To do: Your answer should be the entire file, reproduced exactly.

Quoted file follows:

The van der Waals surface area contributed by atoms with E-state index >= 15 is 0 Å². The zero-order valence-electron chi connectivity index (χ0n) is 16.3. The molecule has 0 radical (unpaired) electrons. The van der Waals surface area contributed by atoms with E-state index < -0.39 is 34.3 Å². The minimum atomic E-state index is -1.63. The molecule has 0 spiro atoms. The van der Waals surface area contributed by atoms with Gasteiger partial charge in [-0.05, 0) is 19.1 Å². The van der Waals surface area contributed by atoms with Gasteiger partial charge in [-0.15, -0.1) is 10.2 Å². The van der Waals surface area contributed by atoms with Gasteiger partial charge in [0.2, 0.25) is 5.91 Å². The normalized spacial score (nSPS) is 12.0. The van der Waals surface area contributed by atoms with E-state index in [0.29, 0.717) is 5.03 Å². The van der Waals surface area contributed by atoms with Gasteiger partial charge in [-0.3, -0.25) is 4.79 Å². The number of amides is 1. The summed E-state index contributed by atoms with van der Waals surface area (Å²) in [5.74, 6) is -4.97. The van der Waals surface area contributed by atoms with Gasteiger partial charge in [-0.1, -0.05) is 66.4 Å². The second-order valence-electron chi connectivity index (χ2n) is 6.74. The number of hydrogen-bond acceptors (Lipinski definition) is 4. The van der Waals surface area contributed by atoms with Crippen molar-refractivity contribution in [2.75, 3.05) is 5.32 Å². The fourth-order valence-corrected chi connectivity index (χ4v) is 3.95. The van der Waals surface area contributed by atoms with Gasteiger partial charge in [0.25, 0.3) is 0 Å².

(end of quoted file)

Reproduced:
The van der Waals surface area contributed by atoms with E-state index >= 15 is 0 Å². The zero-order valence-electron chi connectivity index (χ0n) is 16.3. The molecule has 0 radical (unpaired) electrons. The van der Waals surface area contributed by atoms with E-state index < -0.39 is 34.3 Å². The minimum atomic E-state index is -1.63. The molecule has 0 spiro atoms. The van der Waals surface area contributed by atoms with Gasteiger partial charge in [-0.05, 0) is 19.1 Å². The van der Waals surface area contributed by atoms with Gasteiger partial charge in [-0.15, -0.1) is 10.2 Å². The van der Waals surface area contributed by atoms with Gasteiger partial charge in [0.2, 0.25) is 5.91 Å². The normalized spacial score (nSPS) is 12.0. The van der Waals surface area contributed by atoms with E-state index in [0.29, 0.717) is 5.03 Å². The van der Waals surface area contributed by atoms with Gasteiger partial charge in [-0.3, -0.25) is 4.79 Å². The number of amides is 1. The summed E-state index contributed by atoms with van der Waals surface area (Å²) in [5.74, 6) is -4.97. The van der Waals surface area contributed by atoms with Gasteiger partial charge in [-0.1, -0.05) is 66.4 Å². The second-order valence-electron chi connectivity index (χ2n) is 6.74. The number of hydrogen-bond acceptors (Lipinski definition) is 4. The van der Waals surface area contributed by atoms with Crippen molar-refractivity contribution in [2.75, 3.05) is 5.32 Å². The fourth-order valence-corrected chi connectivity index (χ4v) is 3.95. The van der Waals surface area contributed by atoms with Gasteiger partial charge in [0.25, 0.3) is 0 Å².